Jacqui Smith, the new Home Office minister, is considering plans to target primary school children in an anti-drugs advertising campaigns.
The plans form part of a three-month consultation document “Drugs: Our Community, Your Say” unveiled today (Wednesday) to overhaul the Drug Strategy.
The Home Office has also suggested using shock tactics in future drug information advertising and education programmes. Smith plans to double the £5.65m invested annually in the Frank awareness campaign.
The department believes that although the Frank campaign has achieved “some success”, chiefly among its target group of 11 to 18-year-olds and focusing on Class A drug and cannabis use, other groups are overlooked.
The consultation document outlines “potential” for using public health campaigns to address aspects of drug harm falling outside the Frank activity. These include information campaigns about alcohol targeted at under 18s with the aim of deterring future drug users.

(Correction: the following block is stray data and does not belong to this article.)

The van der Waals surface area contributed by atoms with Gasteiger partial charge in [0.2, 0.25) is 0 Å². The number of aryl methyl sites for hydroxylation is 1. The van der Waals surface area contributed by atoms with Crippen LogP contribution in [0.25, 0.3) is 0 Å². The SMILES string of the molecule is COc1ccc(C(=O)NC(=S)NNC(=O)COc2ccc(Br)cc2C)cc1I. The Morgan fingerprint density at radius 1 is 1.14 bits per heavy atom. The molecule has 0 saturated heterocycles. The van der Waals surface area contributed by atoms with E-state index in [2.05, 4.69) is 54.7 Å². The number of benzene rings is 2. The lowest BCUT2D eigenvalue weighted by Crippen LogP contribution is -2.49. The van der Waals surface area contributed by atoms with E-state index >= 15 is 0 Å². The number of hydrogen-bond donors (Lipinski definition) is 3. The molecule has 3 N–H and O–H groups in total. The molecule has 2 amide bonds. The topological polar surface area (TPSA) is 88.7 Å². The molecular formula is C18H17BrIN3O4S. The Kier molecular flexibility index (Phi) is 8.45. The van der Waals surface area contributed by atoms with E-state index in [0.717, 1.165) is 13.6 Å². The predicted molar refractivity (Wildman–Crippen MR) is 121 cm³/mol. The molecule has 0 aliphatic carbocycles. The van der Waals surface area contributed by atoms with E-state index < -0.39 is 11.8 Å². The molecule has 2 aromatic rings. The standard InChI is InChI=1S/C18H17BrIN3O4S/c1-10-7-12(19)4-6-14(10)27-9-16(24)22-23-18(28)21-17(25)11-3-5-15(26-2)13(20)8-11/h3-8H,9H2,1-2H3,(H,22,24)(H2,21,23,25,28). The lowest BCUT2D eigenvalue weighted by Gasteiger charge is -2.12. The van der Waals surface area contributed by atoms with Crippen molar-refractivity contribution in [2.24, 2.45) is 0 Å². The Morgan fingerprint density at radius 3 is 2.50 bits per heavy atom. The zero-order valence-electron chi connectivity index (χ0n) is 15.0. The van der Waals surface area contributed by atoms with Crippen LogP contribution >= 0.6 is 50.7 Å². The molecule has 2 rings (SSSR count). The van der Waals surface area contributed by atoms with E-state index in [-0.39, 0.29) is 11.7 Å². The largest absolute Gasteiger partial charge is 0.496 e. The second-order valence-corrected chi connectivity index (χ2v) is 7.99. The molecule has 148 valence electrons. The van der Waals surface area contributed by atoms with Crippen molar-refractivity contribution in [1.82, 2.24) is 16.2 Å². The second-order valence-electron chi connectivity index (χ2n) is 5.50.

The department believes that highlighting the dangers of volatile substance abuse – such as sniffing glue or aerosols – “needs” to form an integral part of all public health and education campaigns and admits that parents are a key audience for messages because they have a huge influence over their children.
It suggests harm reduction information and advice for problem drug users – advice traditionally delivered by non-government organisations and charities – can be tackled by Home Office campaigns and says that more national advertising campaigns could be targeted around lifestyle groups such as clubbers.
The current Drug Strategy, which claims to have delivered a 24% decline in drug use among young people since 1998, will end in March next year.